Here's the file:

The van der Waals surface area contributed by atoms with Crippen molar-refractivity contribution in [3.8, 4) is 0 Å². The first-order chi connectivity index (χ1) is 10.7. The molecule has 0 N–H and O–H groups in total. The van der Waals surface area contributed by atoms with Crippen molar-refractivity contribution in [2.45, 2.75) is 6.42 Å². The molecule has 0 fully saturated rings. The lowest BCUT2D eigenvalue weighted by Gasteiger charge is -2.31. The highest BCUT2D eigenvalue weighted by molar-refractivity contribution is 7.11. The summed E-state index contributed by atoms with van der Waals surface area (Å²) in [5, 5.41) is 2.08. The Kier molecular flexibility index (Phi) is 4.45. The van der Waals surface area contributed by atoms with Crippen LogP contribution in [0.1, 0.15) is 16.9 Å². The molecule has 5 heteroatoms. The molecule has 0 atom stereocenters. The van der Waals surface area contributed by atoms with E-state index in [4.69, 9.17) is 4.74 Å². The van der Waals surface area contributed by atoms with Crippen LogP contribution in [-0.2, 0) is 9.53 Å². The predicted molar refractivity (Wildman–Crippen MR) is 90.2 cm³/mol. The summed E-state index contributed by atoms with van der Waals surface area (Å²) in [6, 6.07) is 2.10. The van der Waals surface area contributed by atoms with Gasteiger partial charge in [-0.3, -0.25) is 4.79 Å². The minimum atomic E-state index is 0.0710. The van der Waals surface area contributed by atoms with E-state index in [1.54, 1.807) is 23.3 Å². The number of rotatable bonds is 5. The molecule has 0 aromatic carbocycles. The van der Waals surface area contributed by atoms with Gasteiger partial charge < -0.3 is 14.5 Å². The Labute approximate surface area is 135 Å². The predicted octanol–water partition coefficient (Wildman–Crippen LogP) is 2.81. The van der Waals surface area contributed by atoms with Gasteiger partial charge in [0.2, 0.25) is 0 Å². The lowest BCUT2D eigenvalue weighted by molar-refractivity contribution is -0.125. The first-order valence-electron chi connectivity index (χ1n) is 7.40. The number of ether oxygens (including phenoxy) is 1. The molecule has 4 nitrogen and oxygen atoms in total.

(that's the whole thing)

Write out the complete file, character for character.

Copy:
The van der Waals surface area contributed by atoms with Crippen molar-refractivity contribution in [3.8, 4) is 0 Å². The first-order chi connectivity index (χ1) is 10.7. The molecule has 0 N–H and O–H groups in total. The van der Waals surface area contributed by atoms with Crippen molar-refractivity contribution in [2.45, 2.75) is 6.42 Å². The molecule has 0 fully saturated rings. The lowest BCUT2D eigenvalue weighted by Gasteiger charge is -2.31. The highest BCUT2D eigenvalue weighted by molar-refractivity contribution is 7.11. The summed E-state index contributed by atoms with van der Waals surface area (Å²) in [5, 5.41) is 2.08. The Kier molecular flexibility index (Phi) is 4.45. The van der Waals surface area contributed by atoms with Crippen LogP contribution in [0.1, 0.15) is 16.9 Å². The molecule has 5 heteroatoms. The molecule has 0 atom stereocenters. The van der Waals surface area contributed by atoms with E-state index in [4.69, 9.17) is 4.74 Å². The van der Waals surface area contributed by atoms with Crippen LogP contribution in [-0.2, 0) is 9.53 Å². The predicted molar refractivity (Wildman–Crippen MR) is 90.2 cm³/mol. The summed E-state index contributed by atoms with van der Waals surface area (Å²) in [6, 6.07) is 2.10. The van der Waals surface area contributed by atoms with Gasteiger partial charge in [-0.3, -0.25) is 4.79 Å². The minimum atomic E-state index is 0.0710. The van der Waals surface area contributed by atoms with E-state index in [1.54, 1.807) is 23.3 Å². The number of rotatable bonds is 5. The molecule has 0 aromatic carbocycles. The van der Waals surface area contributed by atoms with Gasteiger partial charge < -0.3 is 14.5 Å². The Labute approximate surface area is 135 Å². The predicted octanol–water partition coefficient (Wildman–Crippen LogP) is 2.81. The van der Waals surface area contributed by atoms with Gasteiger partial charge in [0.2, 0.25) is 0 Å². The lowest BCUT2D eigenvalue weighted by molar-refractivity contribution is -0.125. The first-order valence-electron chi connectivity index (χ1n) is 7.40. The number of ether oxygens (including phenoxy) is 1. The molecule has 4 nitrogen and oxygen atoms in total.